Juvenile Watch: Top tips for Newmarket's Cambridgeshire meeting

By Ross Millar@rosscojmill
Thu 22 Sep 2022

Ross Millar provides his verdict on Sakheer's impressive Mill Reef win, and explains why Roger Varian's youngster would not be at the top of his list for next year's 2000 Guineas. Our Juvenile expert also shares his top tips for the Rockfel Stakes, the Cheveley Park and the Middle Park, three of the feature races at Newmarket's Cambridgeshire meeting which gets underway on Thursday, live on Racing TV.

Sakheer impressive, but Guineas price is an overreaction

Roger Varian enjoyed an unbelievable day on Saturday, sending out seven winners across the country, and I’m sure his only regret was that he didn’t make more entries!

Sakheer justified strong market support when bolting up in the Mill Reef Stakes which resulted in his odds for next year’s QIPCO 2000 Guineas being cut to a best-priced 12-1, but I think that’s a big overreaction.

While visually he was impressive, I don’t think the form of the race amounts to all that much. The runner-up, Rousing Encore, was beaten a similar distance on his last start in a Listed contest, and while it’s feasible to think he improved for this step back up to six furlongs, the overall trend of his form would suggest his official rating of 102 is about right.

Both Charyn (third) and Shouldhavebeenaring (fourth) are decent performers but they both have a rating of 100.

As a son of Zoffany, it is, of course, very likely that Sakheer will improve again for a step up in trip, and for an extra winter behind him. However, as far as the QIPCO 2000 Guineas is concerned, I still prefer the exciting Little Big Bear, and would also rank Champagne Stakes winner Chaldean ahead of Sakheer.

My fancy for the Mill Reef, the maiden Wallop, showed his inexperience by over-racing in the first part of the contest, leaving him vulnerable in the closing stages. I’m sure he’ll be found a winnable contest next time out and, given the speed he showed, it might be that Richard Hannon opts to utilise that attribute and drop him back to five furlongs, a tactic that he has already used to great success with Trillium. Don’t give up on him just yet.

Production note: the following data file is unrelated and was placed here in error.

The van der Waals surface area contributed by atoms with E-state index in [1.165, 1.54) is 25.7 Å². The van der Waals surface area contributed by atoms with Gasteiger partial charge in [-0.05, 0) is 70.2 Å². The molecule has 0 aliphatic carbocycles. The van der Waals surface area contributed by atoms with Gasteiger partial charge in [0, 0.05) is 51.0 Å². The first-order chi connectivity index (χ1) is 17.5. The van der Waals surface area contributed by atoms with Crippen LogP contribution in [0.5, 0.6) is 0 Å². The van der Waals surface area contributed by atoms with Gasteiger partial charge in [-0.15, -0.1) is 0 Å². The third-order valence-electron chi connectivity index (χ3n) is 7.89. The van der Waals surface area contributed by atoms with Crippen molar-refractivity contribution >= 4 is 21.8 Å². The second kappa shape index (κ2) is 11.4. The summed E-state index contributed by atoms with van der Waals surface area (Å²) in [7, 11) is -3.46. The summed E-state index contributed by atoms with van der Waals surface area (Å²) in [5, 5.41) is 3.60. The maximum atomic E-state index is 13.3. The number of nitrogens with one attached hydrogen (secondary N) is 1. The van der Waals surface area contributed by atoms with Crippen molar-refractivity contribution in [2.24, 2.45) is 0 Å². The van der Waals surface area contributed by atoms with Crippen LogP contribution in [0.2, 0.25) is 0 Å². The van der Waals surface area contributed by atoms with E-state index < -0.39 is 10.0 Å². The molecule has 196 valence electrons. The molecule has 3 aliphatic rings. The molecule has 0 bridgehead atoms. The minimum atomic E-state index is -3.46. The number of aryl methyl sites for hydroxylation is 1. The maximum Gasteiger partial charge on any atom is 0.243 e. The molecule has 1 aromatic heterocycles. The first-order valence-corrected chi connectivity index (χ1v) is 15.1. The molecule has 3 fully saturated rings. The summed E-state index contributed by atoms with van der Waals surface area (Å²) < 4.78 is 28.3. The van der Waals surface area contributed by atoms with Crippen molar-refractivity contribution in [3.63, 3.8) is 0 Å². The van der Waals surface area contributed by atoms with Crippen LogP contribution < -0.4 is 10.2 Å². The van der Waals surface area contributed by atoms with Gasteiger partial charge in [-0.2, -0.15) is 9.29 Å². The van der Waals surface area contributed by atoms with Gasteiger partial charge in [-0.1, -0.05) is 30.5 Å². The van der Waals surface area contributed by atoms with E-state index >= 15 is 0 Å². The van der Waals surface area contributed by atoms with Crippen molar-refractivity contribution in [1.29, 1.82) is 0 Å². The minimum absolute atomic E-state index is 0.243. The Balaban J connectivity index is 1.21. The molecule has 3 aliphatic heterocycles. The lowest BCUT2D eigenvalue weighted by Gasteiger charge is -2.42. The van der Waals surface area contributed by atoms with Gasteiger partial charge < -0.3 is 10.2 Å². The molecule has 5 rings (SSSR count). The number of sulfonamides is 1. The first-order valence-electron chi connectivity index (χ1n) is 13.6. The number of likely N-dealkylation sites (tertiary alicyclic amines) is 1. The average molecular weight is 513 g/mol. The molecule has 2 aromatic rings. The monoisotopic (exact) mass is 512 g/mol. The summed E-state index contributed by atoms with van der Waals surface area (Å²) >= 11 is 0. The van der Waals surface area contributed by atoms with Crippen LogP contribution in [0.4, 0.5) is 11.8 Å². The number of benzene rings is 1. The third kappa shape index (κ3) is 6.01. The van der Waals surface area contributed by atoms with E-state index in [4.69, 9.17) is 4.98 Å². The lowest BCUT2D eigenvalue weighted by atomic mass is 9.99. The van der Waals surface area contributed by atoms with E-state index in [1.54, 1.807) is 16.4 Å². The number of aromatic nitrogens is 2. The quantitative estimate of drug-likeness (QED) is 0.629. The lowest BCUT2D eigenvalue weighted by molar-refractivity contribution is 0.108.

Nostrum just gets the nod in Tattersalls Stakes

It’s a pity that this Group Three contest has only attracted four runners but, despite the small field, it looks a competitive affair, with all bar Abravaggio holding strong credentials.

The current favourite, Victory Dance, is a son of Dubawi who already has two strong pieces of form has next to his name at this track, the pick of which was when he was a narrowly denied by Isaac Shelby in the Superlative Stakes. The Dubawi colt also arrives in good form having comfortably justified favouritism in the Denford Stakes on his last start.

Holloway Boy is hard to judge; he made a winning debut at Royal Ascot in the Chesham Stakes, but the form of that race is yet to be boosted. Initially, it seemed that he backed up that debut win with a good second in the Vintage Stakes at Goodwood on his latest outing but his conqueror there, Marbaan, was well beaten in the National Stakes at the Curragh on his next start.

Nostrum impressed me on his debut where he showed a high cruising speed, and a smart turn of foot, when scoring at Sandown. His jockey, Ryan Moore, believed he was in front too soon on that occasion, too, so you had to be taken with the attitude he displayed.

Both the third-placed, Arrest, and the fifth-placed, Batemans Boy, won on their next starts, so the form has a solid look to it.

Sir Michael Stoute trains his juveniles to progress with racing, so any amount of progress could be forthcoming. While this isn’t a race I’ll be getting involved in from a punting angle, I’d expect to see Nostrum deliver on the promise of his debut performance.